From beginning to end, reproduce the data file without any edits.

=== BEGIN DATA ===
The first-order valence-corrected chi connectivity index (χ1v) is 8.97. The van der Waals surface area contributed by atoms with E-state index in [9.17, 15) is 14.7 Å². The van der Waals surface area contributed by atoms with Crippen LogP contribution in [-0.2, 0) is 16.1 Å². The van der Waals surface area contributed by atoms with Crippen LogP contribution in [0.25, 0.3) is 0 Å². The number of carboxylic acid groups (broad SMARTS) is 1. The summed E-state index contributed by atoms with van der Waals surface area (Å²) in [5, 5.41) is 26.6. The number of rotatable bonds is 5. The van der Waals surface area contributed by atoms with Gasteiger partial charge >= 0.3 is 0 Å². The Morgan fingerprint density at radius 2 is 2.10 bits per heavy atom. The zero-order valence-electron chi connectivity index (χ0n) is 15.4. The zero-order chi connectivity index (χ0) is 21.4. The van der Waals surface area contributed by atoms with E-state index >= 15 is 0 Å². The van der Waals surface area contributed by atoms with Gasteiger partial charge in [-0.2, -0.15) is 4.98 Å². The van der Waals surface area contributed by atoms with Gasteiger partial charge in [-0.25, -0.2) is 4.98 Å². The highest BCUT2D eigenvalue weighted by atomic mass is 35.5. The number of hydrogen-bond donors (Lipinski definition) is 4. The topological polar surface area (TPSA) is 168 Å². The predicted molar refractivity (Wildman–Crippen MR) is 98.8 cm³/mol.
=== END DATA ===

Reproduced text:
The first-order valence-corrected chi connectivity index (χ1v) is 8.97. The van der Waals surface area contributed by atoms with E-state index in [9.17, 15) is 14.7 Å². The van der Waals surface area contributed by atoms with Crippen LogP contribution in [-0.2, 0) is 16.1 Å². The van der Waals surface area contributed by atoms with Crippen LogP contribution in [0.25, 0.3) is 0 Å². The number of carboxylic acid groups (broad SMARTS) is 1. The summed E-state index contributed by atoms with van der Waals surface area (Å²) in [5, 5.41) is 26.6. The number of rotatable bonds is 5. The van der Waals surface area contributed by atoms with Gasteiger partial charge >= 0.3 is 0 Å². The Morgan fingerprint density at radius 2 is 2.10 bits per heavy atom. The zero-order valence-electron chi connectivity index (χ0n) is 15.4. The zero-order chi connectivity index (χ0) is 21.4. The van der Waals surface area contributed by atoms with E-state index >= 15 is 0 Å². The van der Waals surface area contributed by atoms with Gasteiger partial charge in [-0.2, -0.15) is 4.98 Å². The van der Waals surface area contributed by atoms with Gasteiger partial charge in [-0.25, -0.2) is 4.98 Å². The highest BCUT2D eigenvalue weighted by atomic mass is 35.5. The number of hydrogen-bond donors (Lipinski definition) is 4. The topological polar surface area (TPSA) is 168 Å². The predicted molar refractivity (Wildman–Crippen MR) is 98.8 cm³/mol.